Design Museum Announces Designs of the Year
The Design Museum announces the contenders for the sixth annual Designs of the Year. They include the best designs from around the world in the last 12 months across seven categories: Architecture, Digital, Fashion, Furniture, Graphics, Product and Transport. Selected by a panel of distinguished nominators, the awards compile the most original and exciting designs, prototypes and designers in the world today – brought together in a Design Museum exhibition from 20 March – 7 July 2013.
Consisting of over 90 nominations, this year’s contest include the celebrated Olympic Cauldron by Heatherwick Studio; Western Europe’s tallest building – The Shard designed by Renzo Piano; the boutique boatshaped hotel room – A Room for London by David Kohn Architects; The Louis Vuitton collection by Yayoi Kusama; and the award-winning Exhibition Road by Dixon Jones, which integrates vehicle and foot traffic with its rejection of boundaries between pavement and road. Microsoft’s Windows phone 8 has claimed the only mobile phone nomination. The Digital category also includes the latest Gov.uk website.
Here we show you a selection of the most relevant nominations to us here at The Trend Boutique. For a full rundown visit the Design Museum website, or the exhibition at the Design Museum London: The exhibition featuring all the nominations will open 20 March 2013 with the winners from each category and one overall winner to be announced in April. Last year the prestigious award was won by design studio BarberOsgerby for the London 2012 Olympic Torch.
The Metropolitan Arts Centre is wedged between two existing buildings on a hemmed-in corner plot that sits beside the city cathedral. The glazed tower sits atop the volcanic stone facade of this performing arts centre to create a beacon above the surrounding rooftops.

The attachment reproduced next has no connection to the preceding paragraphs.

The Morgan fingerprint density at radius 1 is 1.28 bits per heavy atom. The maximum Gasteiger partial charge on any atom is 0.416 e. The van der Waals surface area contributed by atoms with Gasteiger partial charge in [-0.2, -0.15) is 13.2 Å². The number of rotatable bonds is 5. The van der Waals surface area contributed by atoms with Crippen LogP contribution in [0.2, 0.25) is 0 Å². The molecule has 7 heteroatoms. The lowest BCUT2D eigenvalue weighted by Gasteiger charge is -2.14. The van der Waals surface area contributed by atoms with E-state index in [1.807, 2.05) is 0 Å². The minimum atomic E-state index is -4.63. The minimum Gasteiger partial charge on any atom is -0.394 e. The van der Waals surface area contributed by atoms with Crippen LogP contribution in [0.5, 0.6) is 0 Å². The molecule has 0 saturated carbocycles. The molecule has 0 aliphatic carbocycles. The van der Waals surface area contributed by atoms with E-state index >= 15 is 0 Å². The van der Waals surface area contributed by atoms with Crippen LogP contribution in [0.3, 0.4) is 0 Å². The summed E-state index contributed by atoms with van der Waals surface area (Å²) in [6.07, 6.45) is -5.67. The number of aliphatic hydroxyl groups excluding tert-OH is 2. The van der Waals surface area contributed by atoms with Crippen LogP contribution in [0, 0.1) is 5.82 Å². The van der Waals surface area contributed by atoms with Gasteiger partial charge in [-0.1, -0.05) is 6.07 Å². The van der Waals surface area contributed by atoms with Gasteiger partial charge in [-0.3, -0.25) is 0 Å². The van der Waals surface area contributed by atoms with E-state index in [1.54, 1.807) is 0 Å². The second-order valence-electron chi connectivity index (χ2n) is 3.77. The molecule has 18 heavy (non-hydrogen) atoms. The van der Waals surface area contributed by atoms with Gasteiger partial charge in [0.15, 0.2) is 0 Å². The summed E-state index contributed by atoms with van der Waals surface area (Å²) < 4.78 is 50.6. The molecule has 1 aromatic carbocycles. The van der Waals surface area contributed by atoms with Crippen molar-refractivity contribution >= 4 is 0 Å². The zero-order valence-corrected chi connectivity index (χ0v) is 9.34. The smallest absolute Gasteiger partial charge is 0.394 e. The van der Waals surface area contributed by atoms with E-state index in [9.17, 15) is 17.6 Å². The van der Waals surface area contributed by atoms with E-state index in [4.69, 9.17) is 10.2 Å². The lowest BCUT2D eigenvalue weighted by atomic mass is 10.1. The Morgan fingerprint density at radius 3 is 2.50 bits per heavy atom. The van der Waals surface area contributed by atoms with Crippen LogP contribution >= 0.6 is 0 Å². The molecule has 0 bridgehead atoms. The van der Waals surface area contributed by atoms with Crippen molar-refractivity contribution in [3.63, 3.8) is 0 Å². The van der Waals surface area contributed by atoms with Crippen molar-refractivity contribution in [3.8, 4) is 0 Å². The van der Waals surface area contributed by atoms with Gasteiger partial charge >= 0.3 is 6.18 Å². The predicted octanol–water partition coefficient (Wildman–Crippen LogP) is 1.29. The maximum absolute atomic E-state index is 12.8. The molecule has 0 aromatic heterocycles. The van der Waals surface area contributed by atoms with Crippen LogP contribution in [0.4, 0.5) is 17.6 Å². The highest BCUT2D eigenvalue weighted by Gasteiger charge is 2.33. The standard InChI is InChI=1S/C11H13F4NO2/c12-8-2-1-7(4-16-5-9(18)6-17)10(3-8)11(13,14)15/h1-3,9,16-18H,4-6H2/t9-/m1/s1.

Perched above Queen Elizabeth Hall at London’s Southbank Centre, the boat-shaped one bedroom installation offers guests a place of refuge and reflection amidst the flow of traffic surrounding its iconic location.
This mountain of bookshelves is contained by a glass-enclosed structure and a pyramid roof with a total surface area of 9,300 sq m. Corridors and platforms bordering the form are accessed by a network of stairs to allow visitors to browse the tiers of shelves. A continuous 480m route culminates at the peak's reading room and cafe with panoramic views through the transparent roof.
The Shard, London - Designed by Renzo Piano
The Shard is the tallest building in Western Europe, transforming the London skyline, the multi-use 310m vertical structure consists of offices, world-renowned restaurants, the 5-star Shangri-La hotel, exclusive residential apartments and the capital's highest viewing gallery.
Thalia Theatre, Lisbon - Designed by Gonçalo Byrne Arquitectos & Barbas Lopes Arquitectos
Built in the 1840s, the Thalia Theatre has been in ruins almost ever since.The project reconverts it into a multipurpose space for conferences, exhibitions and events. In order to retain the old walls, the exterior is covered in concrete, while the interior remains in its original condition.